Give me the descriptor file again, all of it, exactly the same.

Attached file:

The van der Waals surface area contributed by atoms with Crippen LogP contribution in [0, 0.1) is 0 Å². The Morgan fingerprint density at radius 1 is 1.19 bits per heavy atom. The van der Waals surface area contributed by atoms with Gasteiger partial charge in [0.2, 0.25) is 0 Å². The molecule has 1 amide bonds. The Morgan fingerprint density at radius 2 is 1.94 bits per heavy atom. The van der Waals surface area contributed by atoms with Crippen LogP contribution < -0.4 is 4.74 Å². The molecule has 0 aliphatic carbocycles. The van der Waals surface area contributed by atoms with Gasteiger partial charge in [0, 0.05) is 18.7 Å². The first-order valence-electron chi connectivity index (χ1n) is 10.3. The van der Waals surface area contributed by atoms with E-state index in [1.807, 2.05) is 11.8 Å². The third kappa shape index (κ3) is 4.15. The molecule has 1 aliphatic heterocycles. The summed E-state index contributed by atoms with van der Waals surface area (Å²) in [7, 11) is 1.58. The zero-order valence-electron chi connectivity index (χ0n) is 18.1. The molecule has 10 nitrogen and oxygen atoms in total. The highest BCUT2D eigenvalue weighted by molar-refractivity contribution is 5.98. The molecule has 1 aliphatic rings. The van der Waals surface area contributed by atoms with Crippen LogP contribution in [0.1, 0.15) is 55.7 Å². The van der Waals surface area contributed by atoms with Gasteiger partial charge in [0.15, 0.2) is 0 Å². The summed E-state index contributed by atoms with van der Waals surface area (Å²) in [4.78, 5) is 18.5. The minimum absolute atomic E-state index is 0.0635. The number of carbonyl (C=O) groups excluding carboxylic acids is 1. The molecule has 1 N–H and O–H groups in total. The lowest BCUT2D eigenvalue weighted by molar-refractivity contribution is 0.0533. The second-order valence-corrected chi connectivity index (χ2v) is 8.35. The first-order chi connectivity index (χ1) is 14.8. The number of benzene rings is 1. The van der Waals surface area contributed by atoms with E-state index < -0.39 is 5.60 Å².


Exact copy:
The van der Waals surface area contributed by atoms with Crippen LogP contribution in [0, 0.1) is 0 Å². The Morgan fingerprint density at radius 1 is 1.19 bits per heavy atom. The van der Waals surface area contributed by atoms with Gasteiger partial charge in [0.2, 0.25) is 0 Å². The molecule has 1 amide bonds. The Morgan fingerprint density at radius 2 is 1.94 bits per heavy atom. The van der Waals surface area contributed by atoms with Crippen LogP contribution < -0.4 is 4.74 Å². The molecule has 0 aliphatic carbocycles. The van der Waals surface area contributed by atoms with Gasteiger partial charge in [0, 0.05) is 18.7 Å². The first-order valence-electron chi connectivity index (χ1n) is 10.3. The van der Waals surface area contributed by atoms with E-state index in [1.807, 2.05) is 11.8 Å². The third kappa shape index (κ3) is 4.15. The molecule has 1 aliphatic heterocycles. The summed E-state index contributed by atoms with van der Waals surface area (Å²) in [7, 11) is 1.58. The zero-order valence-electron chi connectivity index (χ0n) is 18.1. The molecule has 10 nitrogen and oxygen atoms in total. The highest BCUT2D eigenvalue weighted by molar-refractivity contribution is 5.98. The molecule has 1 aliphatic rings. The van der Waals surface area contributed by atoms with Crippen LogP contribution in [0.1, 0.15) is 55.7 Å². The van der Waals surface area contributed by atoms with Gasteiger partial charge in [0.15, 0.2) is 0 Å². The summed E-state index contributed by atoms with van der Waals surface area (Å²) in [4.78, 5) is 18.5. The minimum absolute atomic E-state index is 0.0635. The number of carbonyl (C=O) groups excluding carboxylic acids is 1. The molecule has 1 N–H and O–H groups in total. The lowest BCUT2D eigenvalue weighted by molar-refractivity contribution is 0.0533. The second-order valence-corrected chi connectivity index (χ2v) is 8.35. The first-order chi connectivity index (χ1) is 14.8. The number of benzene rings is 1. The van der Waals surface area contributed by atoms with E-state index < -0.39 is 5.60 Å².